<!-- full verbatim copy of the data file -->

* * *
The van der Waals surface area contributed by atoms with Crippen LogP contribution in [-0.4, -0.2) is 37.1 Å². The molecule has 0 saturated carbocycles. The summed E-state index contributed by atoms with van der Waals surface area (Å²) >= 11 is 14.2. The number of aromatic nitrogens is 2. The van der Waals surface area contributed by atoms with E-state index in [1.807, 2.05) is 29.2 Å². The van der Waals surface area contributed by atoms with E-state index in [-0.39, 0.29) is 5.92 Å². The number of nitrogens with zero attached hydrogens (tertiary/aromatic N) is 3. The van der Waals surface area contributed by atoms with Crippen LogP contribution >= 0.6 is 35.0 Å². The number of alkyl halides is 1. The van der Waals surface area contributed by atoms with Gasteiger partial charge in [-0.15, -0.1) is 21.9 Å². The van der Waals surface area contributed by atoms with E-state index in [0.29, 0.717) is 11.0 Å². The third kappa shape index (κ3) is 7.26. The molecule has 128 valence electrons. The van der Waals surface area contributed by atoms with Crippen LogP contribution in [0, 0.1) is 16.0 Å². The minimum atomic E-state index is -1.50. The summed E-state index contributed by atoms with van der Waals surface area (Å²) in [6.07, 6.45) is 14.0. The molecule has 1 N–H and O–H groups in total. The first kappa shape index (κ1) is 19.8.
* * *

The van der Waals surface area contributed by atoms with Crippen LogP contribution in [-0.4, -0.2) is 37.1 Å². The molecule has 0 saturated carbocycles. The summed E-state index contributed by atoms with van der Waals surface area (Å²) >= 11 is 14.2. The number of aromatic nitrogens is 2. The van der Waals surface area contributed by atoms with E-state index in [1.807, 2.05) is 29.2 Å². The van der Waals surface area contributed by atoms with E-state index in [-0.39, 0.29) is 5.92 Å². The number of nitrogens with zero attached hydrogens (tertiary/aromatic N) is 3. The van der Waals surface area contributed by atoms with Crippen LogP contribution >= 0.6 is 35.0 Å². The number of alkyl halides is 1. The van der Waals surface area contributed by atoms with Gasteiger partial charge in [-0.15, -0.1) is 21.9 Å². The van der Waals surface area contributed by atoms with E-state index in [0.29, 0.717) is 11.0 Å². The third kappa shape index (κ3) is 7.26. The molecule has 128 valence electrons. The van der Waals surface area contributed by atoms with Crippen LogP contribution in [0, 0.1) is 16.0 Å². The minimum atomic E-state index is -1.50. The summed E-state index contributed by atoms with van der Waals surface area (Å²) in [6.07, 6.45) is 14.0. The molecule has 1 N–H and O–H groups in total. The first kappa shape index (κ1) is 19.8.